Dey was in Pinehurst last week celebrating his 66th birthday, enjoying the glorious weather that finally set in and trying to save the World Open for next year, which he did after a series of compromises with Bill Maurer, the president of Diamondhead Corporation, which owns Pinehurst. Maurer is the man who put up the cash and then had "less fun than I've ever had in my life" because of the no-shows and all of the jokes about the End of the World Open.

"We tried to do something different and worthwhile for golf, and nobody cared," said Maurer with obvious bitterness. "I'll argue with anybody who says we did it strictly to sell land. We're selling all the land and condominiums that it's prudent for us to sell."

Maurer is a rather humorless fellow most of the time who appears to be all business, no nonsense, and in something of a hurry. Without question, however, he has improved the Pinehurst area without destroying the old charm. And in making the announcement that the tournament would be renewed, he displayed a flair for dark comedy that even his employees did not know existed.

Nicklaus had said it was the "time of year" that kept him away, and Weiskopf had said he already had scheduled an elk hunt, and Trevino had said he couldn't go anywhere for two whole weeks. So when Maurer went before the small band of media assembled for the World Open and Shut to inform them that next year's event would be held in September, that it would be a normal 72 holes, and that the money was coming down to $325,000, he took some aggressive delight in remarking, "I hope September is a suitable time for Nicklaus. Trevino only wants to go somewhere for a week, so we've fixed that up. I don't know what we'll do about Weiskopf. Maybe we can stake out a caribou on the first fairway."

Throughout the whole affair in Pinehurst every conversation seemed to work its way around to why—really, honestly, deep down, why—so many of the game's top stars refused to enter the tournament. And this in turn led to the larger problem of how the sport can ever guarantee a sponsor the glamour types he wants.

"The great thing about a Crenshaw is that he gives golf an instant new hero," said Maurer. "We need more. And then it won't be so important that you don't have a Nicklaus around."

The gossip was that Nicklaus and Maurer had once discussed a business opportunity, that Jack had been disenchanted with Maurer's approach to him, and this was the true explanation for Jack's absence. Both Nicklaus and Maurer deny this.

Nicklaus was saying not so long ago that he would "love" to play at Pinehurst because he likes to play nothing but "great golf courses." On the other hand, the dates were inconvenient for him; he had other commitments he could not get out of, such as the World Cup in Spain and the Disney, where he has to defend, and he had long ago scheduled these two weeks in November as a period of rest and relaxation, and that was that.

Weiskopf argued that he was emotionally "drained" after the streak he had been on—winning six tournaments and never finishing worse than sixth over a 14-tournament stretch—and he was not entering another event the rest of 1973 even though he could capture the Vardon Trophy by simply showing up somewhere. He was going on the elk hunt (with Nicklaus, as a matter of fact), and then he was going on an African safari, and then he was going to do nothing but rest up and get ready for the whole grind again after the first of the year.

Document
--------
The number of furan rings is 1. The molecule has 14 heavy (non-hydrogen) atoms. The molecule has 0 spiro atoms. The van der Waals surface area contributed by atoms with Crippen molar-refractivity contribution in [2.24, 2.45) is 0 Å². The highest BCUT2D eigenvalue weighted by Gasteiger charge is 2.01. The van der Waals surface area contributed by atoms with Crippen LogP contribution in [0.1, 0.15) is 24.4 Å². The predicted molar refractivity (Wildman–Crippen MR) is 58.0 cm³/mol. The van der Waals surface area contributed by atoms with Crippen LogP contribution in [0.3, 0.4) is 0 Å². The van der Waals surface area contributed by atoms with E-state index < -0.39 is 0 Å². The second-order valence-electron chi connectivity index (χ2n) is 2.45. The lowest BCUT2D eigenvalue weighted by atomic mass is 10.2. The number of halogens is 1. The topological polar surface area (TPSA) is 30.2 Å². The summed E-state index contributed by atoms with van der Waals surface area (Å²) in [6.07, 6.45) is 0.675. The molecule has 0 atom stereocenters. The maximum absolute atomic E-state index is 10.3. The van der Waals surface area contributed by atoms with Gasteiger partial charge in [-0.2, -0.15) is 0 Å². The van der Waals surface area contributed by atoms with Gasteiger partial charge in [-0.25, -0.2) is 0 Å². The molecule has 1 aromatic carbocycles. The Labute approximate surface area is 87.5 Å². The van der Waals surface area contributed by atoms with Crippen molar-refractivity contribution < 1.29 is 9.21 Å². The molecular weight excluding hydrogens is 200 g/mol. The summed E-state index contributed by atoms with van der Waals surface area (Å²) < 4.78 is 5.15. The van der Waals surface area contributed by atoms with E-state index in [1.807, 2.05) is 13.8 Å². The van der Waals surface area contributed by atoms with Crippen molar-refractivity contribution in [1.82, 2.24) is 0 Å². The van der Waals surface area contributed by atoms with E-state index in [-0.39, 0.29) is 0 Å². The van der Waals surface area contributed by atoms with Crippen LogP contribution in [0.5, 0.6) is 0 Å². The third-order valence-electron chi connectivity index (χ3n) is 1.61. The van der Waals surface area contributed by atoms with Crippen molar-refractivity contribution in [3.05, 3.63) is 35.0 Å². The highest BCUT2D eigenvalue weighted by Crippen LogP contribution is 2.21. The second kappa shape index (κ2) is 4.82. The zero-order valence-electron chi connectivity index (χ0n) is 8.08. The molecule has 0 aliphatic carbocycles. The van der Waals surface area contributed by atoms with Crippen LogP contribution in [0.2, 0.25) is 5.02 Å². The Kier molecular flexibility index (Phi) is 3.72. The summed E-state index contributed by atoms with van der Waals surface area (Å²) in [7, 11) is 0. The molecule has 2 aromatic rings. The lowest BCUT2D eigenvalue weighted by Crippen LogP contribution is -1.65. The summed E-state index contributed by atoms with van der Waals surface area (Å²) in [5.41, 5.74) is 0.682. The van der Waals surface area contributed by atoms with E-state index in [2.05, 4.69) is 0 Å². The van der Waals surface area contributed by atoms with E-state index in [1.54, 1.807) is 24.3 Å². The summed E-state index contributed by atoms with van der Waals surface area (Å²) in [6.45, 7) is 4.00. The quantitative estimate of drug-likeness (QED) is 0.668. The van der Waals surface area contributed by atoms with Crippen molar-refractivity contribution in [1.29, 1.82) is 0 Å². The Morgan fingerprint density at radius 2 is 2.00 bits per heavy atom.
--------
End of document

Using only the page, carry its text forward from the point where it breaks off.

Trevino was serious when he said, "Man, I can't go anywhere for two whole weeks." To know him is to believe that. Also, Lee despises playing golf in cold weather, and he suspected the weather at Pinehurst would not be to his liking. He was correct. There was ice in some of the bunkers the first week and the wind had a bite to it.

Johnny Miller had intended to enter but he withdrew with the flu, and everyone at Pinehurst accepted this as being reasonable. And, finally, Tony Jacklin has given up competing in the U.S. altogether, except for major championships, and he was not willing to leap up immediately and dash over here with the feeling that Pinehurst had created a fifth portion of the modern Grand Slam, which seems to be the goal of every new tournament.

Joe Dey will leave the office of commissioner hoping that his plan to cure the player-sponsor problem will someday be adopted. Dey wants a shorter tour in America, for one thing, and he understands as clearly as anyone else that a world tour is inevitable. "It's upon us, really," says Joe. "It just needs some thought and cooperation."

What Dey would like to see the PGA do is establish 15 or so tournaments, apart from the major championships, as "must enter" events for the stars. These would be big-money tournaments on good courses, things such as the renovated World Open at Pinehurst next summer and a Tournament Players Division championship at Atlanta Country Club—which smacks a bit of being a National PGA by another name.

The super heroes at present are all against this plan for an upper-level tour. They just do not want to be ordered to be somewhere. As Nicklaus has said, "I'm not salaried out here, so what right does anybody have to dictate my schedule?"

Joe Dey argues that the plan would help uncomplicate their lives and, in fact, give them more free time, weeks of free time they can rely on and plan for. And in doing this, Dey insists, they will be helping the game that has been so good to them. Not to forget safeguarding against the day when sponsors might become so frustrated the tour will not be the golden goose the pros have long taken for granted. Already it is possible that the 1974 prize money will be lower than 1973's.

"If a recession were to hit the tour and their backs were against the wall, the players would surely guarantee the sponsors a representative field," Dey points out. "It's for their own good and that of the game that they take the initiative when they can deal from strength. Maybe my plan isn't the best answer, but they're going to have to do something."

The best cure for whatever ails the game was obvious to the loyal hundreds who followed the World Open. He had blondish, mod hair covering his ears, a campus-hero smile, the warmth and excitement of a young Arnold Palmer, the classic swing that is seen so rarely. Ben Crenshaw has it all. As Miller Barber said, "He's the best that's come along since Nicklaus. He's gonna be the new gunner. I knew when I beat him that I'd done beat somebody."

TWO PHOTOSPinehurst's only drama was provided by Ben Crenshaw (right), who nearly made it two victories in a row before losing to Miller Barber. ILLUSTRATION
HOLE YARDS PAR R1 R2 R3 R4
OUT
HOLE YARDS PAR R1 R2 R3 R4
IN
Eagle (-2)
Birdie (-1)
Bogey (+1)
Double Bogey (+2)